Faith Spotted Eagle addresses the Native Nations Rise rally at the White House in Washington, D.C.,
on March 10, 2017. Photo by Indianz.Com / More
The controversial Keystone XL
Pipeline is back on the agenda thanks to President
Donald Trump, and
Faith Spotted Eagle, an elder from the Yankton
Sioux Tribe, has been there from the beginning.
Gyasi Ross, the editor at large for Indian Country Media Network, shares a 2015 interview with the grandmother who continues to lead the fight against the project:
Could you please give the readers a bit of background on you and also on the Braveheart Society? Why did this Society come about and what does it do?
Brave Heart Society is a 20 year old revived Dakota Society on the Ihanktonwan homelands. Originally this Society existed to take care of the dead and dying on the battlefield. We have done that actually in a NAGPRA case on our homelands in 1999-2000…Now, we do it symbolically by bringing back our people from emotional death suffered through the great impact of historical trauma. We call back their spirits so they can stand in full spirit and then began the journey home to their “hocoka” or center.We have revived many of our gender based traditional rites of passage for youth to find their rightful places in this world in a healthy manner. Our Society has the basic principles of a Dakota society that exists to bring balance where unbalance has occurred, to resolve conflict, preserve culture and language and assure a place for our grandchildren in the future. We refuse to replicate neo-capitalism and strive to not be oppressed by colonizing processes, including not taking federal funds. We have a 50 year strategic plan in order to accomplish that. In order to be on our governing board one has to be a grandmother—as we value wisdom and experience.
A lot of your recent focus has gone toward fighting man camps that spring up around these oil ventures and also toward fighting survivors of sexual violence. Is there a connection between those things—oil exploitation and sexual violence?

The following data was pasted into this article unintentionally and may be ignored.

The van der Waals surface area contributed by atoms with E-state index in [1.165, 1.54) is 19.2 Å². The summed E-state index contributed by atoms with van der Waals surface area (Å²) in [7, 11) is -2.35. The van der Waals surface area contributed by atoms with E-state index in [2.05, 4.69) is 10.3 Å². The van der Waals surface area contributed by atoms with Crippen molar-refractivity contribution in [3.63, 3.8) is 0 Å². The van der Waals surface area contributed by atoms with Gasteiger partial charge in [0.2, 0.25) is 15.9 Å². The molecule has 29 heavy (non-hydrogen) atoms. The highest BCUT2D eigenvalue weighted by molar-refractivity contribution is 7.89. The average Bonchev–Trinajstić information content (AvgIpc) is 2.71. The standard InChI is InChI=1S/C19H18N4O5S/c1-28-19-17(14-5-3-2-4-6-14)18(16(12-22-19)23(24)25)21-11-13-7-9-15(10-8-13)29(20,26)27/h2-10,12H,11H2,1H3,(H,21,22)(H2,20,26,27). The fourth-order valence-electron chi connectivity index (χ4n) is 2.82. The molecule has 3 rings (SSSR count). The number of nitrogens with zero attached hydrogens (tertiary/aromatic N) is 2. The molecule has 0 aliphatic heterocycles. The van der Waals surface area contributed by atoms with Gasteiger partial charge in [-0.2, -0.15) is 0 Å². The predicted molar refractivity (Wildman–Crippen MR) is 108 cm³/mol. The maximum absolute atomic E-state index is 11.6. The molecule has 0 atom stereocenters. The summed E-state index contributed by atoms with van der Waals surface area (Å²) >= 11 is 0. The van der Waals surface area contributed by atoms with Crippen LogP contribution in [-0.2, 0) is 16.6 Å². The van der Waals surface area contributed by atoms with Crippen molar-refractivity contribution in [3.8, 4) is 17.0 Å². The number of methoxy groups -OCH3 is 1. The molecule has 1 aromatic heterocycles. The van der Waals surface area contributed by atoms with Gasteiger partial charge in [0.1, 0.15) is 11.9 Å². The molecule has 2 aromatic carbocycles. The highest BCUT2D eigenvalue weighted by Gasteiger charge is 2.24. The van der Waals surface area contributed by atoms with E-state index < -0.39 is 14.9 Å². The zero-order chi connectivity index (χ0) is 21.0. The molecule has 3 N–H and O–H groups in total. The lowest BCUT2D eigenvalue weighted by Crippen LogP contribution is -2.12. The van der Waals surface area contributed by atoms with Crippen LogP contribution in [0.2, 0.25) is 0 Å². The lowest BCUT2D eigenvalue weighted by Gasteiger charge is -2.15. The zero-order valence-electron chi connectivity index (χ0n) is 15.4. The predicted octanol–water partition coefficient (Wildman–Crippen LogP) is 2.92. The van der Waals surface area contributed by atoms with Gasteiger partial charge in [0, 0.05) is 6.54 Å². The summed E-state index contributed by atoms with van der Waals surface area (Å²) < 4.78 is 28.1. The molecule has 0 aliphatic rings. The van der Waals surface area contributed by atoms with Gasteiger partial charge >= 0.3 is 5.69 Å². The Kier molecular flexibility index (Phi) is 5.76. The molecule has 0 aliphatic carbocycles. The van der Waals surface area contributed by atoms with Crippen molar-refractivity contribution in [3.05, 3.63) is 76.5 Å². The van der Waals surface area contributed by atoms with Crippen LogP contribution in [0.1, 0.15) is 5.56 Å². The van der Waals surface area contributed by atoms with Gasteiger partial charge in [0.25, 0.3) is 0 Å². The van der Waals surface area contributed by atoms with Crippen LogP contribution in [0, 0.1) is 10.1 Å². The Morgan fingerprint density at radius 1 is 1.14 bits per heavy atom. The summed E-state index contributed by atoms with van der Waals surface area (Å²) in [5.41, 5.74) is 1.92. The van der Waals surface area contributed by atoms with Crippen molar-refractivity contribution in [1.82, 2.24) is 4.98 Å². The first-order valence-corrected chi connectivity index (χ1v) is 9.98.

There is a correlation between sexual violence and oil development and beyond. History teaches us that during times of crisis, violence escalates. Hence, Wounded Knee, Sand Creek and Whitestone massacres in the 1800s and even in the 1970s. In 1974, there was a crisis in South Dakota with the second Wounded Knee incident whereby it became unsafe to travel in the bordertowns surrounding the reservations. Consequently I was in the company of five young Native students who were attacked by five non-Native males, and I had my leg broken—yes, my leg was broken. It sounds unreal, but racism continues to exist in this land, where the war against Natives never really ended.
Read More on the Story:
Native Grandmothers Defend Mother Earth: Faith Spotted Eagle Kicks SERIOUS Knowledge About Keystone XL
(Indian Country Media Network 4/4)
Sun News Today: Groups line up to fight Keystone XL permit (4/7)
Environmental Network challenges Keystone XL permit (4/4)
tribes granted role in Keystone XL pipeline review in Nebraska (4/3)
Sun News Today: Indian Country battles Keystone XL again (03/31)
Trump boasts about approvals for Dakota Access and Keystone XL (03/28)
Country mounts another fight after Donald Trump approves another pipeline
XL Pipeline route crosses Ponca Tribe's forced removal (3/23)
Tribe hosts 282-mile walk to retrace trail of forced removal (3/21)
Sun News Today: Tribes promise fight against Keystone XL (03/15)
Sun News Today: Tribes resume fight against Keystone XL permit in South
Peck Tribes seek Keystone XL reroute to protect water supply (03/01)
Sun News Today Editorial: Donald Trump ain't seen nothin' yet (02/03)
Colwell: Oil pipelines take economic toll on our cultural heritage (02/02)
Sun News Today: Tribes push back on Trump's pipeline orders (02/01)
Now: President Trump declares pipeline war on Indian Country (01/30)
Grijalva: Tribes ignored once again as President Trump pushes oil pipelines
push back as President Donald Trump revives unwanted pipelines (01/25)
blast President Trump for ignoring Native opposition to pipelines (01/24)
Trump thumbs nose at Indian Country with action on two pipelines (01/24)
Trump embraces big energy projects like Dakota Access Pipeline (10/24)